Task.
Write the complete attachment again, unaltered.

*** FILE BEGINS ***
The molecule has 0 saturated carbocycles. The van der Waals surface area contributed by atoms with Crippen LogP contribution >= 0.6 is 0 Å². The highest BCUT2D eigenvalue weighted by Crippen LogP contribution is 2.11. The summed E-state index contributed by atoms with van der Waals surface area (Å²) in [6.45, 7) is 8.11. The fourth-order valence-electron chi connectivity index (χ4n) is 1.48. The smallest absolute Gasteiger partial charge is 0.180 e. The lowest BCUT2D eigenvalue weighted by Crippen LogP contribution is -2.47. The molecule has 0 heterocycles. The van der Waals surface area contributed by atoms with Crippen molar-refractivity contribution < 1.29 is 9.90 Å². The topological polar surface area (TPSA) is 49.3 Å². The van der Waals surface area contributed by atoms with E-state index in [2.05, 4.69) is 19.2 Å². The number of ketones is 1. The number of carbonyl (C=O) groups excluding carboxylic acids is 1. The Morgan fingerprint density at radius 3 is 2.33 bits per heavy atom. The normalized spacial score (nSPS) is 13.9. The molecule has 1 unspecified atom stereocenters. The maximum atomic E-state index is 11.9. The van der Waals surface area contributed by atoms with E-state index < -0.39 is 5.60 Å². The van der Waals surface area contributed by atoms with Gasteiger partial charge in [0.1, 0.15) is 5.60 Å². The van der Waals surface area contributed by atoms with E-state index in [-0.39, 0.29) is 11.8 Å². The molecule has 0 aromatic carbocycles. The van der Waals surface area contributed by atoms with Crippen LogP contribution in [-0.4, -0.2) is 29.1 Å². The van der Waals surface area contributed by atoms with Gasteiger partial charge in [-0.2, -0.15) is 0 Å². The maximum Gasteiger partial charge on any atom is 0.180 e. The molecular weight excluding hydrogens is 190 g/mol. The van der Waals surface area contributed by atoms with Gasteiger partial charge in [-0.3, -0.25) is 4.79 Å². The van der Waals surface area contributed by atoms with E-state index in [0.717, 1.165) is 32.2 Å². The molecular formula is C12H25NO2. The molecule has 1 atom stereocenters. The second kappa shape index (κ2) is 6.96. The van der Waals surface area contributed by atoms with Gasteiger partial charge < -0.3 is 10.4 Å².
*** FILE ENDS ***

The molecule has 0 saturated carbocycles. The van der Waals surface area contributed by atoms with Crippen LogP contribution >= 0.6 is 0 Å². The highest BCUT2D eigenvalue weighted by Crippen LogP contribution is 2.11. The summed E-state index contributed by atoms with van der Waals surface area (Å²) in [6.45, 7) is 8.11. The fourth-order valence-electron chi connectivity index (χ4n) is 1.48. The smallest absolute Gasteiger partial charge is 0.180 e. The lowest BCUT2D eigenvalue weighted by Crippen LogP contribution is -2.47. The molecule has 0 heterocycles. The van der Waals surface area contributed by atoms with Crippen molar-refractivity contribution < 1.29 is 9.90 Å². The topological polar surface area (TPSA) is 49.3 Å². The van der Waals surface area contributed by atoms with E-state index in [2.05, 4.69) is 19.2 Å². The number of ketones is 1. The number of carbonyl (C=O) groups excluding carboxylic acids is 1. The Morgan fingerprint density at radius 3 is 2.33 bits per heavy atom. The normalized spacial score (nSPS) is 13.9. The molecule has 1 unspecified atom stereocenters. The maximum atomic E-state index is 11.9. The van der Waals surface area contributed by atoms with E-state index < -0.39 is 5.60 Å². The van der Waals surface area contributed by atoms with Gasteiger partial charge in [0.1, 0.15) is 5.60 Å². The van der Waals surface area contributed by atoms with E-state index in [-0.39, 0.29) is 11.8 Å². The molecule has 0 aromatic carbocycles. The van der Waals surface area contributed by atoms with Crippen LogP contribution in [-0.4, -0.2) is 29.1 Å². The van der Waals surface area contributed by atoms with Gasteiger partial charge in [-0.2, -0.15) is 0 Å². The maximum Gasteiger partial charge on any atom is 0.180 e. The molecular weight excluding hydrogens is 190 g/mol. The van der Waals surface area contributed by atoms with Gasteiger partial charge in [-0.3, -0.25) is 4.79 Å². The van der Waals surface area contributed by atoms with E-state index in [0.717, 1.165) is 32.2 Å². The molecular formula is C12H25NO2. The molecule has 1 atom stereocenters. The second kappa shape index (κ2) is 6.96. The van der Waals surface area contributed by atoms with Gasteiger partial charge < -0.3 is 10.4 Å².